Condensed definitions appear after each term.
Click on a letter below to view a list of terms beginning with that letter.
The Pharma Marketing Glossary
- A healthcare provider (for example, a doctor)
- A toll-free telephone number
- The current issue of a magazine that contains a print ad
- A Web site address
- Article: "Effective Pharma Adherence Programs Start With the Patient"
- Article: "Eyes on the Adherence Prize"
- Podcast: Physicians Favor Brands with Compelling Adherence Platform: Highlights of Physician Survey
- An adverse drug reaction (ADR) is an injury caused by taking a medication. ADRs may occur following a single dose or prolonged administration of a drug or result from the combination of two or more drugs. The meaning of this expression differs from the meaning of "side effect", as this last expression might also imply that the effects can be beneficial. The study of ADRs is the concern of the field known as pharmacovigilance. An adverse drug event (ADE) refers to any injury occurring at the time a drug is used, whether or not it is identified as a cause of the injury. An ADR is a special type of ADE in which a causative relationship can be shown.
- Source: Adverse drug reaction
- The definition of "adverse event" for both prescription drugs and dietary supplements is "any health-related event associated with the use of a that is adverse". This could include any unfavorable and unintended sign including an abnormal laboratory finding, symptom or disease, and, more seriously, death.
The FDA requires pharmaceutical companies to monitor and report all adverse events it learns about relating to its products. The agency expects "entities responsible for reporting will promptly review all adverse event information received or otherwise obtained, which potentially includes information from the Internet and social media tools."
- Disability or permanent damage
- Congenital abnormality
- Required intervention to prevent permanent impairment or damage
FDA guidance states that those entities should review any Internet sites sponsored by them for adverse experience information, but are not responsible for reviewing any Internet sites that they do not sponsor; however, if they become aware of an adverse experience on an Internet site that they do not sponsor, they should review the adverse experience and determine if it should be reported to FDA.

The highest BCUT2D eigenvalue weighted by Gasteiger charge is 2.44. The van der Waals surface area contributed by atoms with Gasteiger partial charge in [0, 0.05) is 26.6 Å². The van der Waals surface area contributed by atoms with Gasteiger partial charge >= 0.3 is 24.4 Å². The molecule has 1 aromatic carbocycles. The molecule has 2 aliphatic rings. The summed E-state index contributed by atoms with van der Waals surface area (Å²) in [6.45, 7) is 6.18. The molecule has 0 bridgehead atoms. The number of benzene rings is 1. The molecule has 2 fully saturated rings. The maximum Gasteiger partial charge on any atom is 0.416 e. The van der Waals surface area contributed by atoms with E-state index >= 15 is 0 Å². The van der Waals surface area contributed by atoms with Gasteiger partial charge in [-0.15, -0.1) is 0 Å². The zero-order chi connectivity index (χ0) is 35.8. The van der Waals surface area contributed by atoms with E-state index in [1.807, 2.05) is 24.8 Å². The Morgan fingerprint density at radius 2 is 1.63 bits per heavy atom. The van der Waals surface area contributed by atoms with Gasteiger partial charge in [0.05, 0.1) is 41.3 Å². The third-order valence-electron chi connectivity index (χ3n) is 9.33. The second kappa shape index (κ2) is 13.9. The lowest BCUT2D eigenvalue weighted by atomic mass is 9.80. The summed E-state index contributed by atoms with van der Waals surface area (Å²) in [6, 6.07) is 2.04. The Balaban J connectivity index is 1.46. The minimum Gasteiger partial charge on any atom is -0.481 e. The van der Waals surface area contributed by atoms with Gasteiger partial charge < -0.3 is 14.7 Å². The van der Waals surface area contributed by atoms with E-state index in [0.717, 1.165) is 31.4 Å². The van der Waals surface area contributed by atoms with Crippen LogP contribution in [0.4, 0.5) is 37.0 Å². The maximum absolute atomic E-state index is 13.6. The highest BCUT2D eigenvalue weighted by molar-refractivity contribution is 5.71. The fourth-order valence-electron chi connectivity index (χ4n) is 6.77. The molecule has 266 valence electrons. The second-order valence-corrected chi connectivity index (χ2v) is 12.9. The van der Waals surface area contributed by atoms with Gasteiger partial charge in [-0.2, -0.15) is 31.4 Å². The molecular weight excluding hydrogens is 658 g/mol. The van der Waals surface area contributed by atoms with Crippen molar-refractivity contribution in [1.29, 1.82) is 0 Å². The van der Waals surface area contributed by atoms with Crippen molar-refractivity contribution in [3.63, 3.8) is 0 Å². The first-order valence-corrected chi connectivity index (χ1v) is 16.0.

- An identifiable patient
- An identifiable reporter
- A suspect drug or biological product
- An adverse experience or fatal outcome suspected to be due to the suspect drug or biological product
- An identifiable patient;
- And identifiable reporter;
- A suspect drug, biological product, or device; and
- An adverse event or fatal outcome.
- Source: FDA Regulatory Procedures Manual March 2010
- Blog Post: New FDA Data: Adverse Event Reporting Increases Dramatically
- Article: Social Media Adverse Event Reporting Safe Harbors
Relating to a stage in a patient's behaviorial progression with regard to a medical condition in which the patient is just finding out about the condition and whether it pertains to him or her.
Addiction recovery programs often refer to three stages of behavior leading to recovery: Awareness, Acceptance, and Action. This progression may be called "The Three A's" and is used as a tool to help people come to terms with their addiction.
The same behaviorial progression is seen with patients coming to terms with a chronic medical condition.
Patients need different information from prospects and marketing messages need to change as prospects go through the behavioral progression starting at Awareness (just finding out about the condition and whether it pertains to them), moving to Acceptance (the potential risk has been personalized and the prospect is considering seeking information and/or evaluation), and finally arriving at Action (ready to talk with physician about treatment or is already on therapy).
Pharmaceutical marketers often use the term "Disease Awareness" and try to increase the market size of a therapeutic area by using DTC advertising and physician marketing to "build" awareness of a particular medical condition. An example would be ads for "overactive bladder," which have been successful in building awareness among consumers of a medical condition (urinary incontinence or urgency) that many thought was only of concern for senior citizens.